Press Releases

Open letter to the BC government: End the 3-month wait for MSP for immigrants to receive health care

December 17, 2021   |   Press Releases

On the eve of International Migrants Day, research suggests the need for BC government to provide health insurance for all, regardless of immigration status or ability to pay

FOR IMMEDIATE RELEASE: Friday, December 17, 2021 On the eve of International Migrants Day, the Centre for Gender & Sexual Health Equity at the University of British Columbia, along with community partner Sanctuary Health, sent an open letter to the BC government sharing our new research highlighting the need for the immediate repeal of a policy that forces immigrants to BC to wait three months for health insurance. The research, affirming longstanding community concerns, confirms the urgent need for this policy to be amended or repealed immediately. The open letter follows on the heels of a petition urging the government to abolish the policy, signed by almost 400 individuals and groups.

The open letter, signed by unions, civil liberties organizations, and advocacy groups, was published today in the Burnaby Beacon. It points to a growing body of research that exposes the serious harms caused by the mandatory wait period policy, particularly to immigrant women and their children. “Our research shows that this policy causes substantial and sometimes devastating health consequences, specifically for infants, children, people of colour and during pregnancy,” said Dr. Shira Goldenberg, CGSHE Research Scientist and UBC Affiliate Faculty in Medicine. “Forcing people to wait for health care worsens health inequities and ultimately increases health spending, costing more than if coverage were provided to immigrants on arrival. Not only is it unjust, it doesn’t make any sense.” Dr. Goldenberg is a co-lead of the UBC Evaluating Inequities in Refugee & Immigrant Women’s Sexual Health Access housed at CGSHE.

Because of this policy, new immigrants in BC are often forced to make agonizing choices between food and housing, or health care coverage for themselves or their sick children. One woman described spending her family’s last few hundred dollars on a doctor’s visit and medication for her very ill child, leaving them with nowhere to sleep and little money for food. Another told of hearing her daughter cry out in pain at night. “I would cry with her until the morning. The doctors were refusing to see her. Coming to Canada had become a negative experience for me because I was worried about losing my daughter.”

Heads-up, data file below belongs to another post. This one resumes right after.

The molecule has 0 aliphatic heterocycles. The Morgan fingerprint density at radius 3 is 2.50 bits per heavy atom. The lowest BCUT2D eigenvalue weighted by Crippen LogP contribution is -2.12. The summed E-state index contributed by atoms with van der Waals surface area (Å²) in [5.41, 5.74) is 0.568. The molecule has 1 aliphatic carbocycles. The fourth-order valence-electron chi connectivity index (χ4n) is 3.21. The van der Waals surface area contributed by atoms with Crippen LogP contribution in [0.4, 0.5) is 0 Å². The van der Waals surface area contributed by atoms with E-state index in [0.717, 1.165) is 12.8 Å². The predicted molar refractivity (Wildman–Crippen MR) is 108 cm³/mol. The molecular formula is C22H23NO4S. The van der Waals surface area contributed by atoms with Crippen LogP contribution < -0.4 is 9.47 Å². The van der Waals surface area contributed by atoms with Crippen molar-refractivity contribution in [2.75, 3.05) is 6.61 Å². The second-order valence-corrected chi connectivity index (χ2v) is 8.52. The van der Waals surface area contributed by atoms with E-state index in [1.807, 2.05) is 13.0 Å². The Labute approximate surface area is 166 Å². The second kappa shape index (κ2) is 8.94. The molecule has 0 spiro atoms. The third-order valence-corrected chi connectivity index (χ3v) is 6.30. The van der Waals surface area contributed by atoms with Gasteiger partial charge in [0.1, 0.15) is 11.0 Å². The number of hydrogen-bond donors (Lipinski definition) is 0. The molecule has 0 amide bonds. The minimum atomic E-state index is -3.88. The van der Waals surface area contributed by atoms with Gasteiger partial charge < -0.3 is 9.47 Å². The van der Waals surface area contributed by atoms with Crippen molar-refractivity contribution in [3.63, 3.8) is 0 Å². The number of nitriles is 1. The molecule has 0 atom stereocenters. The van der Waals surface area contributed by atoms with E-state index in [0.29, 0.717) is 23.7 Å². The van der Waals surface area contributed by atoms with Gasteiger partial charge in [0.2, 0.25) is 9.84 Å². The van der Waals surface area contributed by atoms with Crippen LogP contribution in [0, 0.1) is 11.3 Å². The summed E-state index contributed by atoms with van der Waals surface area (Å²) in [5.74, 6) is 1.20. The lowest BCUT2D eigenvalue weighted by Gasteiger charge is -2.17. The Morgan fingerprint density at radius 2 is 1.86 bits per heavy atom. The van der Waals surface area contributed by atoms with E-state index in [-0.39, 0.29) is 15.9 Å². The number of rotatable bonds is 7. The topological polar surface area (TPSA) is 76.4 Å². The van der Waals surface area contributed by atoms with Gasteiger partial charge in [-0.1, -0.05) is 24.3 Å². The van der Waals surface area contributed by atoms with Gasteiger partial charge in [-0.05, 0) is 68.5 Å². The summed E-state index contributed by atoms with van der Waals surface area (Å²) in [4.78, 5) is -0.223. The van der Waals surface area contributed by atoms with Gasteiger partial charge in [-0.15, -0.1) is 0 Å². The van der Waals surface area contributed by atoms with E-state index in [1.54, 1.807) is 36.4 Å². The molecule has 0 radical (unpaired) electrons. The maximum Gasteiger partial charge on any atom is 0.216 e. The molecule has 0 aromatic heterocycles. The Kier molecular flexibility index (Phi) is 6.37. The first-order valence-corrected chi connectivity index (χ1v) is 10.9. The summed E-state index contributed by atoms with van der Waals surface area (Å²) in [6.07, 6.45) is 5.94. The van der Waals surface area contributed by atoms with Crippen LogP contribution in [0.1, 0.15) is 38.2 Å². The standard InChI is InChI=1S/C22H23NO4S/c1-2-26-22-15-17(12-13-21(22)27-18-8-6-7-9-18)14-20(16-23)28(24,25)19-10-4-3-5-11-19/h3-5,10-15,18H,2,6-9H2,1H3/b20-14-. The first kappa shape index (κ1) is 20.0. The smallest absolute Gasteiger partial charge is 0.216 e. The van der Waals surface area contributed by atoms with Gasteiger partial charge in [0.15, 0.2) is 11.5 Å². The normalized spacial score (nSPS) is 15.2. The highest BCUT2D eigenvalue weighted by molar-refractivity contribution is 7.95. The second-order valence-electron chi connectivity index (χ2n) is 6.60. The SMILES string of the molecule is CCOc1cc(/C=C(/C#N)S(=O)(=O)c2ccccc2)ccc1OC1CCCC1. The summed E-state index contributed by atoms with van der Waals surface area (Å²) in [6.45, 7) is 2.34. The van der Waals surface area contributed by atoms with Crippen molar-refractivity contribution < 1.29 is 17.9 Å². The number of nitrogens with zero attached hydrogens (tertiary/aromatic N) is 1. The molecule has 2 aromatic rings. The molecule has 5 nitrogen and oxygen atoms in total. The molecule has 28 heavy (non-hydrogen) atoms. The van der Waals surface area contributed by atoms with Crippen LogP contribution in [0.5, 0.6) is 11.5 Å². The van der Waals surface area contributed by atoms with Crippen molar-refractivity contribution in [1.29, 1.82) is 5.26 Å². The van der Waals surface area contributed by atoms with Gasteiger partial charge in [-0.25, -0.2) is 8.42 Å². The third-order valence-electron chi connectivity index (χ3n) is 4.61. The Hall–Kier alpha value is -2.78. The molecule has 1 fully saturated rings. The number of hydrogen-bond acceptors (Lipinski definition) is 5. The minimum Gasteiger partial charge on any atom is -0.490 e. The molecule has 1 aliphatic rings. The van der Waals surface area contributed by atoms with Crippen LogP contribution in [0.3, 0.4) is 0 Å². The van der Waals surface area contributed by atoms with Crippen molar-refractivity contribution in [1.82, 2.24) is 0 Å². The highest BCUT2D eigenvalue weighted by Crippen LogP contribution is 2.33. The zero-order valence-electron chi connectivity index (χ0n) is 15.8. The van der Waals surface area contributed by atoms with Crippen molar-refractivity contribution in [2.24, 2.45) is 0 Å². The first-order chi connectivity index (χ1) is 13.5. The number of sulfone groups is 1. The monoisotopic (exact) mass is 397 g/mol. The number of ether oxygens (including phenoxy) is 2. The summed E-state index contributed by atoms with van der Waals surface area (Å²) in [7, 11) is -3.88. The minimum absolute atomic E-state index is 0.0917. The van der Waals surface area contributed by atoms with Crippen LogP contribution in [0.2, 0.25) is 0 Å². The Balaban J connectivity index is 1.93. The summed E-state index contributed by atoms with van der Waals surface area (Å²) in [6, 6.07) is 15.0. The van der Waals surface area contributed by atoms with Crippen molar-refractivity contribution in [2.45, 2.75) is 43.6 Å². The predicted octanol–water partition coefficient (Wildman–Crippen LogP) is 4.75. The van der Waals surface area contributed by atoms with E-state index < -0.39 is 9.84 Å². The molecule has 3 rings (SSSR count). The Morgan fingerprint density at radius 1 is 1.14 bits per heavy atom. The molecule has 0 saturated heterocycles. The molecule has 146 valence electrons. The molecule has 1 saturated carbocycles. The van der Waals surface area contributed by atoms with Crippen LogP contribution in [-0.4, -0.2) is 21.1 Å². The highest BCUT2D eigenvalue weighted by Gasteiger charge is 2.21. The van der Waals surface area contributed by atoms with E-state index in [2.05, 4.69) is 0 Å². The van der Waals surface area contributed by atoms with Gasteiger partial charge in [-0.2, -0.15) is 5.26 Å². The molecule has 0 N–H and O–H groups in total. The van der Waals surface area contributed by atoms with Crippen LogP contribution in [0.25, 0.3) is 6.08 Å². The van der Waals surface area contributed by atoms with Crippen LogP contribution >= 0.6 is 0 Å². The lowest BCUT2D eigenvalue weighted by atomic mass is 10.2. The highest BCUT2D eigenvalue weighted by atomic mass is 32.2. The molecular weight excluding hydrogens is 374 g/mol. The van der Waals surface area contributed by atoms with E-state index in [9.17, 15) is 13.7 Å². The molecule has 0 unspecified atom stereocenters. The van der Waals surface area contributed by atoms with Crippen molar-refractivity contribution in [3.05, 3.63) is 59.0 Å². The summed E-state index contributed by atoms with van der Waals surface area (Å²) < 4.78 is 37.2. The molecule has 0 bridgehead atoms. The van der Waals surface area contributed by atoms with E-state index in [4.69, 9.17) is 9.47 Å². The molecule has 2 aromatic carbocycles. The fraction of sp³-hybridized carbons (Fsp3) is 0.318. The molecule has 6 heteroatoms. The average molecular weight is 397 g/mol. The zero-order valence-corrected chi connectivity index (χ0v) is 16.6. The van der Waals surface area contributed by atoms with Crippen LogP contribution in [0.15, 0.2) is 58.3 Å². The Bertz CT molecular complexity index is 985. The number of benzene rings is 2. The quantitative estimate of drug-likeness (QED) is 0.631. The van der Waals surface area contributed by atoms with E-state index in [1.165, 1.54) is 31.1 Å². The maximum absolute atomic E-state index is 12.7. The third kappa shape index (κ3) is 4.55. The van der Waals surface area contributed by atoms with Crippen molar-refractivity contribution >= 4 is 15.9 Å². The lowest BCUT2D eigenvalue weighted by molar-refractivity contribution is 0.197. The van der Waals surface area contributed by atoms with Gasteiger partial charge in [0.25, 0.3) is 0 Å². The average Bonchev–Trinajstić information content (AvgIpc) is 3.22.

Omar Chu, of Sanctuary Health, called the mandatory wait period “deeply xenophobic” and an affront to universal health care, noting that BC is only one of two provinces that still has such a policy. “It violates multiple international human rights conventions and is in stark contrast to Canada’s commitment to universally accessible and inclusive health care,” he said. “We urgently call on the Ministry of Health and the Medical Services Commission to immediately and permanently repeal this policy and end the wait for health insurance for all residents coming from outside of Canada.

Click here to read the open letter.

Click here for CGSHE’s key findings & urgent policy recommendations.

Click here to read CGSHE’s peer-reviewed journal article.

Click here for Sanctuary Health’s policy study.



CGSHE Communications Lead at UBC |

Click here to access the media release in pdf form.